4. Mucianus had also forwarded to the Senate certain letters which furnished matter for talk. It was said, "Why, if he is a private citizen, does he speak like a public man? In a few days' time he might have said the very same words in his place as a Senator. And even the invective against Vitellius comes too late, and is ungenerous; while certainly it is arrogance to the State and an insult to the Emperor to boast that he had the Imperial power in his hands, and made a present of it to Vespasian." Their dislike, however, was concealed; their adulation was open enough. In most flattering language they voted a triumph to Mucianus, a triumph for a civil war, though the expedition against the Sarmatae was the pretext. On Antonius Primus were bestowed the insignia of consular rank, on Arrius Varus and Cornelius Fuscus praetorian honours. Then they remembered the Gods. It was determined that the Capitol should be restored. All these motions Valerius Asiaticus, consul elect, proposed. Most of the Senators signified their assent by their looks, or by raising the hand; but a few, who either held a distinguished rank, or had a practised talent for flattery, declared their acquiescence in studied speeches. When it came to the turn of Helvidius Priscus, praetor elect, to vote, he delivered an opinion, full of respect indeed to a worthy Emperor, and yet wholly free from insincerity; and he was strongly supported by the sympathies of the Senate. To Priscus indeed this day was in an especial manner the beginning of a great quarrel and a great renown.

4. Miserat et Mucianus epistulas ad senatum, quae materiam sermonibus praebuere. si privatus esset, cur publice loqueretur? potuisse eadem paucos post dies loco sententiae dici. ipsa quoque insectatio in Vitellium sera et sine libertate: id vero erga rem publicam superbum, erga principem contumeliosum, quod in manu sua fuisse imperium donatumque Vespasiano iactabat. ceterum invidia in occulto, adulatio in aperto erant: multo cum honore verborum Muciano triumphalia de bello civium data, sed in Sarmatas expeditio fingebatur. adduntur Primo Antonio consularia, Cornelio Fusco et Arrio Varo praetoria insignia. mox deos respexere; restitui Capitolium placuit. eaque omnia Valerius Asiaticus consul designatus censuit: ceteri vultu manuque, pauci, quibus conspicua dignitas aut ingenium adulatione exercitum, compositis orationibus adsentiebantur. ubi ad Helvidium Priscum praetorem designatum ventum, prompsit sententiam ut honorificam in bonum principem, * * * falsa aberant, et studiis senatus attollebatur. isque praecipuus illi dies magnae offensae initium et magnae gloriae fuit.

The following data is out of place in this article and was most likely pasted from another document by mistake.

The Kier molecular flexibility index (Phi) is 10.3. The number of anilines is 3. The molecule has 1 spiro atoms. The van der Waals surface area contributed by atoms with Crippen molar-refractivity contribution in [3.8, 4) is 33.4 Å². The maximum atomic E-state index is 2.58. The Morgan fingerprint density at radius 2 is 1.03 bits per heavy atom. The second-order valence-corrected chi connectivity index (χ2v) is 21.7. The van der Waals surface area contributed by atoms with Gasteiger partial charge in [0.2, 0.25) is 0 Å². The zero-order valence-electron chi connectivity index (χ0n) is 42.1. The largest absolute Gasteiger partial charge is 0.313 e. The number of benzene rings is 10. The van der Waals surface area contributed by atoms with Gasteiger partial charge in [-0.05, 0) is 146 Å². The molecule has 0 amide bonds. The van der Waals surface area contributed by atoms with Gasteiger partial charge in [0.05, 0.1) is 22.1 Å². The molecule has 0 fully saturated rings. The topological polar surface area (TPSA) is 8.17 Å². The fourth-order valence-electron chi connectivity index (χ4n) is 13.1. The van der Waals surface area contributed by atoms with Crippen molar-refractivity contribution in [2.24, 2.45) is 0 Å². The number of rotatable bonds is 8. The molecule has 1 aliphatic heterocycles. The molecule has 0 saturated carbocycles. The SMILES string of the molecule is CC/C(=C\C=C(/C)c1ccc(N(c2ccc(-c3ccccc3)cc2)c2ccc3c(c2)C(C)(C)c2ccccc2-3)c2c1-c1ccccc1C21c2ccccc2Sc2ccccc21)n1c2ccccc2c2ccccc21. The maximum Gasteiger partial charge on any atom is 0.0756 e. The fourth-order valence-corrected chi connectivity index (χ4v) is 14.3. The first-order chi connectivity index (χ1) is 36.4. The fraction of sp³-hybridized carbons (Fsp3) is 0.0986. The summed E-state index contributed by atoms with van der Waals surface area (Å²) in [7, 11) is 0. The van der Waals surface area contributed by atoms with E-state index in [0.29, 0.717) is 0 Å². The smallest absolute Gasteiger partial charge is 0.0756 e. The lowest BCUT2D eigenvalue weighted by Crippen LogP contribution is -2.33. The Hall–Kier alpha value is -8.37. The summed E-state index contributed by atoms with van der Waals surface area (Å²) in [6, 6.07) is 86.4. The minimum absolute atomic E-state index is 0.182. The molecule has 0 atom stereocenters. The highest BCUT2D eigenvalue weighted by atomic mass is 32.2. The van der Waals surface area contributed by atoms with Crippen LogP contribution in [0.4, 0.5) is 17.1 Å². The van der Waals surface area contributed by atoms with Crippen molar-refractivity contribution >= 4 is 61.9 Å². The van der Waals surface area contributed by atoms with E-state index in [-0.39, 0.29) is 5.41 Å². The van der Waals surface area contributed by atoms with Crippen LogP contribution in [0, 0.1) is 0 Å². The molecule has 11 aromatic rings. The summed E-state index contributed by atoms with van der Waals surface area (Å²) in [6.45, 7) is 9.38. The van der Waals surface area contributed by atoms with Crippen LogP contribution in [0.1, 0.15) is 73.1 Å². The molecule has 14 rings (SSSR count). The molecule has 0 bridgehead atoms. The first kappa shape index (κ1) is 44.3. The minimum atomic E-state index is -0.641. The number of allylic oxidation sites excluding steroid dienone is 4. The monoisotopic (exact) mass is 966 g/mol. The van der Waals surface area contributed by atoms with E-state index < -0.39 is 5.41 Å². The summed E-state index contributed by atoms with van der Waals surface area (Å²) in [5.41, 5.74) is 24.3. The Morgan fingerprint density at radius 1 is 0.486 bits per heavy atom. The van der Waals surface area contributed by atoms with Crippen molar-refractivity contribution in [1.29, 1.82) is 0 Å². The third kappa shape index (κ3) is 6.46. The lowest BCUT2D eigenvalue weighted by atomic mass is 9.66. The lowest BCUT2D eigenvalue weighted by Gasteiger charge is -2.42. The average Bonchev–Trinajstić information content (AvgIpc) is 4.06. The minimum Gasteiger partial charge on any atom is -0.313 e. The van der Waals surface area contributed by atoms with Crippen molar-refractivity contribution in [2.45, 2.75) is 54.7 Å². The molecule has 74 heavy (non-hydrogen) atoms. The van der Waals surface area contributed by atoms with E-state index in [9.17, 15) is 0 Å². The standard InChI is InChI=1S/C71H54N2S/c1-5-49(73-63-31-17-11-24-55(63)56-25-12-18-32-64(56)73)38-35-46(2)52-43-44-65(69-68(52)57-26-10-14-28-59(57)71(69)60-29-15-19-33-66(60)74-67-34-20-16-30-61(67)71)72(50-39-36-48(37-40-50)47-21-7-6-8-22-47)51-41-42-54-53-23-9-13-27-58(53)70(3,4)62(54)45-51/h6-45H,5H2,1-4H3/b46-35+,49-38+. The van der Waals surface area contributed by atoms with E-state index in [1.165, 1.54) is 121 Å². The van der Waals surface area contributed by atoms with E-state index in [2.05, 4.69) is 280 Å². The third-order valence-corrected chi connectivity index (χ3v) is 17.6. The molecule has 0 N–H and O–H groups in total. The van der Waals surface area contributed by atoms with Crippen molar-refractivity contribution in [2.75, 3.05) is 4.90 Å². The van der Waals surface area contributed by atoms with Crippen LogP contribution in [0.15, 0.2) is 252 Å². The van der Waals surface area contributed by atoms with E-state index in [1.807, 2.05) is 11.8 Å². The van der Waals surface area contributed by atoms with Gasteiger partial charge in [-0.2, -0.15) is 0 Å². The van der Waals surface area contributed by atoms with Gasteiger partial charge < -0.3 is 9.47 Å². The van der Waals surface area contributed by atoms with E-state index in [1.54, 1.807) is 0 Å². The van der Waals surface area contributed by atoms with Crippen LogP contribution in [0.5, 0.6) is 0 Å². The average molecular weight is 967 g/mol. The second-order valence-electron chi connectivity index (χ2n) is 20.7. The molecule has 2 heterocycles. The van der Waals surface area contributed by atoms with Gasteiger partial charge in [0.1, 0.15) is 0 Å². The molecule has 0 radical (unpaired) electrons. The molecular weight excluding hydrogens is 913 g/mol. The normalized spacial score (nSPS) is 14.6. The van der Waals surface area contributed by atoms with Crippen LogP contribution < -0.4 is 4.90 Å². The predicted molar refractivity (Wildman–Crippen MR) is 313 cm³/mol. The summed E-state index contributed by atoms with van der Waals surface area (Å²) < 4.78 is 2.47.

5. As I have again happened to mention a man of whom I shall often have to speak, the subject seems to demand that I should give a brief account of his life and pursuits, and of his fortunes. Helvidius Priscus was a native of the town of Carecina in Italy, and was the son of one Cluvius, who had been a centurion of the first rank. In early youth he devoted his distinguished talents to the loftiest pursuits, not wishing, as do many, to cloak under an imposing name a life of indolence, but to be able to enter upon public life with a spirit fortified against the chances of fortune. He followed those teachers of philosophy who hold nothing to be good but what is honourable, nothing evil but what is base, and who refuse to count either among things good or evil, power, rank, or indeed any thing not belonging to the mind. While still holding the quaestorship, he was selected by Paetus Thrasea to be his son-in-law, and from the example of his father-in-law imbibed with peculiar eagerness a love of liberty. As a citizen and as a Senator, as a husband, as a son-in-law, as a friend, and in all the relations of life, he was ever the same, despising wealth, steadily tenacious of right, and undaunted by danger.